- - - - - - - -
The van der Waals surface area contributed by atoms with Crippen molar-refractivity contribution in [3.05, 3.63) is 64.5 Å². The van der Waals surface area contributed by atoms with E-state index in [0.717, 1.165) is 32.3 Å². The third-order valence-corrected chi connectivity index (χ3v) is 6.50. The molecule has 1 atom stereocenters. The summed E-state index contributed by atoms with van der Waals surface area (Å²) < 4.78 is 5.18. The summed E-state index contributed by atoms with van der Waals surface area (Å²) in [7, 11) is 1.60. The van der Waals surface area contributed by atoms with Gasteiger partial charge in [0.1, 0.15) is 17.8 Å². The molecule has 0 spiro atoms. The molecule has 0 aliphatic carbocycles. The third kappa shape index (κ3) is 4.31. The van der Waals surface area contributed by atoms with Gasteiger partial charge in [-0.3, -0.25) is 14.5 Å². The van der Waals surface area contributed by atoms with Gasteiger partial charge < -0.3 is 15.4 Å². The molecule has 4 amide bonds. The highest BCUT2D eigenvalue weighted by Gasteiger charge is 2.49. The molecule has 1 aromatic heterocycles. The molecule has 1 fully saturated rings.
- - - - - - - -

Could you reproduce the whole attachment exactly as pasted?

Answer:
The van der Waals surface area contributed by atoms with Crippen molar-refractivity contribution in [3.05, 3.63) is 64.5 Å². The van der Waals surface area contributed by atoms with E-state index in [0.717, 1.165) is 32.3 Å². The third-order valence-corrected chi connectivity index (χ3v) is 6.50. The molecule has 1 atom stereocenters. The summed E-state index contributed by atoms with van der Waals surface area (Å²) < 4.78 is 5.18. The summed E-state index contributed by atoms with van der Waals surface area (Å²) in [7, 11) is 1.60. The van der Waals surface area contributed by atoms with Gasteiger partial charge in [0.1, 0.15) is 17.8 Å². The molecule has 0 spiro atoms. The molecule has 0 aliphatic carbocycles. The third kappa shape index (κ3) is 4.31. The van der Waals surface area contributed by atoms with Gasteiger partial charge in [-0.3, -0.25) is 14.5 Å². The van der Waals surface area contributed by atoms with Gasteiger partial charge < -0.3 is 15.4 Å². The molecule has 4 amide bonds. The highest BCUT2D eigenvalue weighted by Gasteiger charge is 2.49. The molecule has 1 aromatic heterocycles. The molecule has 1 fully saturated rings.